There is quite a bit of replay value with this title as each stage contains hidden collectables in the form of photographs. The photographs themselves aren’t much to look at as they simply consist of in game items, however finding them all opens up a bonus mode with some alternative stages to play. In addition to this if you beat the game you unlock ‘Mirror Mode’ which is essentially playing the main game over again but this time each stage contains five strategically placed counters which you must collect before you’re allowed to exit a level.
On the down side, although Jett is extremely versatile in his movement there are a few issues with his controls which take a bit of getting used to. When controlling ‘Jett’ you use the ‘A’ trigger to jump and the ‘B’ trigger to dash. You are not able to jump on enemies as this will cause you damage, however you can dash head on into enemies to destroy them. This is all well and good but the confusion comes in when it comes to double jumps. Although you can’t hurt enemies with a jump you can hurt them in the form of a double jump as the second part of the jump acts as an elevated dash. So half the time you land on an enemy you’ll get hurt, and the other half of the time you’ll destroy them. On paper the explanation is clear although this can catch you out while playing. The second issue with double jumping is how you pull off the move. In any other platform game you would press ‘Jump’ to lift yourself into the air and them hit ‘Jump’ again to elevate yourself higher, however in this game you have to press ‘Jump’ followed by ‘Dash’. This really doesn’t feel natural and took me until about the third stage before I felt comfortable with it.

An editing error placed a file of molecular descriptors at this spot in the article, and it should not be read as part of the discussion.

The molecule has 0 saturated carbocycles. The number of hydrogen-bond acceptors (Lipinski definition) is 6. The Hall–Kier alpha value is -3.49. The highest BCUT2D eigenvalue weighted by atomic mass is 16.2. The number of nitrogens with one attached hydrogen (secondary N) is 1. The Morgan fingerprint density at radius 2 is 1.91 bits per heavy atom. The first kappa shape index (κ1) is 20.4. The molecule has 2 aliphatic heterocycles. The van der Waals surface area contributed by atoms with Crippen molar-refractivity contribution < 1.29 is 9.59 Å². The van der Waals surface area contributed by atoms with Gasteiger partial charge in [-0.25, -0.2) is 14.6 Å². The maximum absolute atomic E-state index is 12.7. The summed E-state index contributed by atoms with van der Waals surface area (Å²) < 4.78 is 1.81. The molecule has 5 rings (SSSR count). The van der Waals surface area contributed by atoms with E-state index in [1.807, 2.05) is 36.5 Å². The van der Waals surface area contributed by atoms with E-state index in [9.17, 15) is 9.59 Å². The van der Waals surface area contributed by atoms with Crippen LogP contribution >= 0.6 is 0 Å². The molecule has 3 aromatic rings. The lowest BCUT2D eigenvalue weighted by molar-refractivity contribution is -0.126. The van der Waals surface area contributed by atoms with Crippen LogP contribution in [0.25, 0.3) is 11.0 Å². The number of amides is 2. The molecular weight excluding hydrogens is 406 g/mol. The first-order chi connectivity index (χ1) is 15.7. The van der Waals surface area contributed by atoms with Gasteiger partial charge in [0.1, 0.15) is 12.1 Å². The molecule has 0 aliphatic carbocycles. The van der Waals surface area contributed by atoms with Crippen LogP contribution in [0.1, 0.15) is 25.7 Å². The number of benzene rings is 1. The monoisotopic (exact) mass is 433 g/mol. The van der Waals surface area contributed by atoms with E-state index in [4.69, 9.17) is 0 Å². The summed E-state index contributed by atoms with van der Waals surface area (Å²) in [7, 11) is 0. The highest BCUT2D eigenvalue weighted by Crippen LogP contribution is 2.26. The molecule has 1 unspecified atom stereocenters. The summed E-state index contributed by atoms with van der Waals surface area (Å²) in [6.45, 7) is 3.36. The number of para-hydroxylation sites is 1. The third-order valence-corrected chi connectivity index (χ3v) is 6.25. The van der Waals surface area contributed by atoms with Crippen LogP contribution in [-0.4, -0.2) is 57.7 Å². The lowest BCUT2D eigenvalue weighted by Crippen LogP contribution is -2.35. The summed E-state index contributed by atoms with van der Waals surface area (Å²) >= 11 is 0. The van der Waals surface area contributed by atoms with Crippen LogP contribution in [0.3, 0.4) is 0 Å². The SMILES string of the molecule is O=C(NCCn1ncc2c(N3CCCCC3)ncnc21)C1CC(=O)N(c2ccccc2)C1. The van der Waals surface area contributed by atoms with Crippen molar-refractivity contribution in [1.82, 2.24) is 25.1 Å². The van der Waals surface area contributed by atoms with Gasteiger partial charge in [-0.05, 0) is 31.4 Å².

The second issue I had with the controls was with the wall jump. Unfortunately when it comes to wall jumps in platform games there doesn’t seem to be an established method of control as yet, however if there ever is then I certainly hope that Jett Rocket II’s method won’t be it. Rather than holding the D-Pad or analogue stick towards the wall and pressing ‘jump’ you seem to have to press the button once to establish that you intend on wall jumping and then press it a second time to execute the jump. Either that or there’s a slight delay between when you make contact with the wall and the point you’re allowed to jump off it. I’ve beaten the game and still haven’t quite worked it out. I’ve taken to hitting the jump button repeatedly until I actually do jump. This is very off putting in situations where you need to jump back and forth up a vertical shaft.
As far as the game’s presentation is concerned there lacks a lot to be desired. Initially when the game began I was very pleased with the graphics. I was particularly impressed with the background scenery as the clouds and water looked photo realistic without seeming out of place. However as I proceeded through the stages one thing that stuck out is that many of the stages looked similar to the point where the game became very bland to look at. World’s 1 & 3 were just a mesh of blue water & sky with lots or grey walls and floors. World 2 added a splash of green to the mix with more of a jungle setting but that’s about it. It’s a shame that a game that offers so much variety in game play style offers so little variety in appearance. Although the music and sound did the job that too was also very generic and left no lasting impression. I feel bad for criticising elements which are ultimately cosmetic issues and do not distract from what is a well designed platform game, but at the same I feel as if this game is misrepresented by them. The characters in the game suffer from similar problems with the enemies and robots all being incredibly boring and the main character despite being very versatile and athletic appears wooden and undesirable.
In conclusion although ‘Jett Rocket II: The Wrath of Taikai’ does at first appear to be deceptively boring it’s actually far better than it looks. With strong level design, plenty of variety in play styles and lots of secrets & bonuses which more than make up for bland presentation and at times questionable controls.